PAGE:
Plasma polymerization of tetramethyldisiloxane by a magnetron glow discharge was studied. The glow discharge was created between parallel electrodes with a 10 kHz electric power source with a superimposed magnetic field using permanent bar magnets. Polymers were deposited onto moving substrates placed on the surface of a rotating disc located in between the electrodes. The deposition rates were determined with a quartz crystal thickness monitor placed on the plane of the rotating disc and just outside the edge of the disc. The current-voltage relationship observed for plasma polymerization of the monomer depends on the monomer feed rate and the conditioning of the electrodes or the establishment of a steady state surface in the polymer-forming plasma, which also depends mainly on the monomer feed rate. Consequently, plasma polymerization cannot be correlated to single operational parameters such as the discharge current, the power or the monomer feed rate in a simple manner. However, when the deposition rate was expressed as Rp/FM, where Rp is the polymer deposition rate, F is the monomer feed rate and M is the molecular weight (FM is thus the monomer mass feed rate), it was found that Rp/FM is uniquely related to the parameter W/FM where W is the discharge power in Watts. It was shown that many polymer properties were also determined mainly by the same composite parameter. It was also found that the presence of O2 gas in the monomer feed reduced the carbon content in the polymer and made the surface more hydrophobic while O2 plasma treatment of the plasma polymer rendered the surface more hydrophilic. © 1983.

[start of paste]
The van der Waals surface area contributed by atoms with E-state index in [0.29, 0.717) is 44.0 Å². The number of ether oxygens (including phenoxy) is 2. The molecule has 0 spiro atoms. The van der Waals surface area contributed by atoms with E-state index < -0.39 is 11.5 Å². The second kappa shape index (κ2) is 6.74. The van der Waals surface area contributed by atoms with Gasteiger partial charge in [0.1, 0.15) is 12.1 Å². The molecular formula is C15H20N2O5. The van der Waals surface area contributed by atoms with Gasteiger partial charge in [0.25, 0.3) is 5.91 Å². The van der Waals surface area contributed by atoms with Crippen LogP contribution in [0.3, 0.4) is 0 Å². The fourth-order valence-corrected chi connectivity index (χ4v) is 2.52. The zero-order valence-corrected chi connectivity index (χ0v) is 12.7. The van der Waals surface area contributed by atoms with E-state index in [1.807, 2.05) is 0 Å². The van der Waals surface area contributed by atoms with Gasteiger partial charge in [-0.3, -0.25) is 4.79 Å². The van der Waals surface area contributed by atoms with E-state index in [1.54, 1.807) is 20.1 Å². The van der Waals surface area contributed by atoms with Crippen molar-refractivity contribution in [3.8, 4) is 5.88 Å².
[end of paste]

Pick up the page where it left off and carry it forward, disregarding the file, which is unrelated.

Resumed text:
National Institutes of Health, Grant None

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Article - Journal

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Publication Date

09 Dec 1983

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Chemistry Commons